With three months’ income saved up, which he thought would be more than enough time to get on his feet, Nkala launched Flamingo Moon. “I had no idea what was in store for me. If I can offer other potential entrepreneurs one word of advice, it’s to cut back on all your expenses before you launch your own business.
I had a bond, car instalments and kids in a private school, and while I was earning a corporate salary it was all fine. This debt became extremely difficult to carry once I was living hand to mouth, just waiting for my next client.”
Bumps in the road
To make ends meet, Nkala began contracting to other firms. “I had a definite skill and I started making a name for myself, but as long as I was contracting for other firms, I wasn’t actually building my own business. I was a contracted employee.”
The problem was that contracting to other firms was the only way Nkala could operate at that point. “Cash flow issues weren’t my only problem,” he explains. “I had no infrastructure. When you work in a corporate environment you just take all the formal structures and processes for granted. There’s a system in place that works like clockwork.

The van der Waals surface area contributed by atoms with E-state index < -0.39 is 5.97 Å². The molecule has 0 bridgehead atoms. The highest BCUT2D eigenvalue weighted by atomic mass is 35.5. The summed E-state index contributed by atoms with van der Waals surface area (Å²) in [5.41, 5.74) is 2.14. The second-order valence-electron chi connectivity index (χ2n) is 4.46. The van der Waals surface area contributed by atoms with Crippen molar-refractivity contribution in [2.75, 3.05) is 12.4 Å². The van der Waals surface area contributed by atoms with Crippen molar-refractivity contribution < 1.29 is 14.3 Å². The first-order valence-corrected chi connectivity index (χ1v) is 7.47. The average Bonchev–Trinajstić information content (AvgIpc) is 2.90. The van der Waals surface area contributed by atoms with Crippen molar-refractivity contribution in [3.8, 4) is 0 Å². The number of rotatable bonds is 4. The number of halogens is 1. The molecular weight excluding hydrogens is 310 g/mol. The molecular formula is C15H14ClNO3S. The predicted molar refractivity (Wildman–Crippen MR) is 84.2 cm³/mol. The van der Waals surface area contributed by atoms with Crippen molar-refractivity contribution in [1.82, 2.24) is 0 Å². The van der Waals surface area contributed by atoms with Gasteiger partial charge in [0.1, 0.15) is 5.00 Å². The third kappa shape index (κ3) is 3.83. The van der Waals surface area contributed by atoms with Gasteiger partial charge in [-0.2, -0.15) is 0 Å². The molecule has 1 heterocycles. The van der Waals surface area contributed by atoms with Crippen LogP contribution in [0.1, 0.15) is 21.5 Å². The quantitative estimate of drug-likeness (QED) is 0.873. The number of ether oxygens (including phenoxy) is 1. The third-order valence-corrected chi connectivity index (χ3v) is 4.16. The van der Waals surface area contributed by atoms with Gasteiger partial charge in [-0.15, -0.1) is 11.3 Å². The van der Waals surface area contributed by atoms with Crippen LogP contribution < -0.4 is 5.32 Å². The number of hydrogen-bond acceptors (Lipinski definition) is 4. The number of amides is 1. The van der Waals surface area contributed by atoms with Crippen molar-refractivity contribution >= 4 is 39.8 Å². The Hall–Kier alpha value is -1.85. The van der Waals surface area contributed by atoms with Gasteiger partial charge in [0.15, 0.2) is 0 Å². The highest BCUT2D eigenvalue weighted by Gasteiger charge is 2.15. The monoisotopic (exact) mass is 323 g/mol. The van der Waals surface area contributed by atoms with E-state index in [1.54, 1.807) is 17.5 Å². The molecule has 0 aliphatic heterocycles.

“Suddenly I needed BEE certificates, admin documents and tax certifications, I needed to invoice clients, recon the work I had done, bills paid and money received, and chase clients for late payments – all things I hadn’t really taken into account and hadn’t made provision for.
I was so carried away with what I could do that I completely missed the fact that my admin capacity would seriously let me down.”
Working with larger firms meant all these things were taken care of. The problem was that Nkala had bigger plans for himself. He wanted Flamingo Moon to become a well-known name in the industry, and to do that he needed to stop operating from the boot of his car.
“Becoming a buyer of time requires a mind shift,” he says. The process was slow. Given the choice of paying his bond or registering his company, he chose the bond. He had no extra cash to invest in the company and so he continued consulting to other firms. But he wasn’t idle.
“Not everything can happen overnight. It took me two years to reach a point where I had systems in place and enough money reinvested in the business that I could rent office space and begin hiring employees. I needed to be patient. But I also needed to remain focused on that goal. Once I got my client base up and running I could have easily remained a consultant. But how was that different to my previous corporate employment, aside from perhaps a little bit more flexibility?”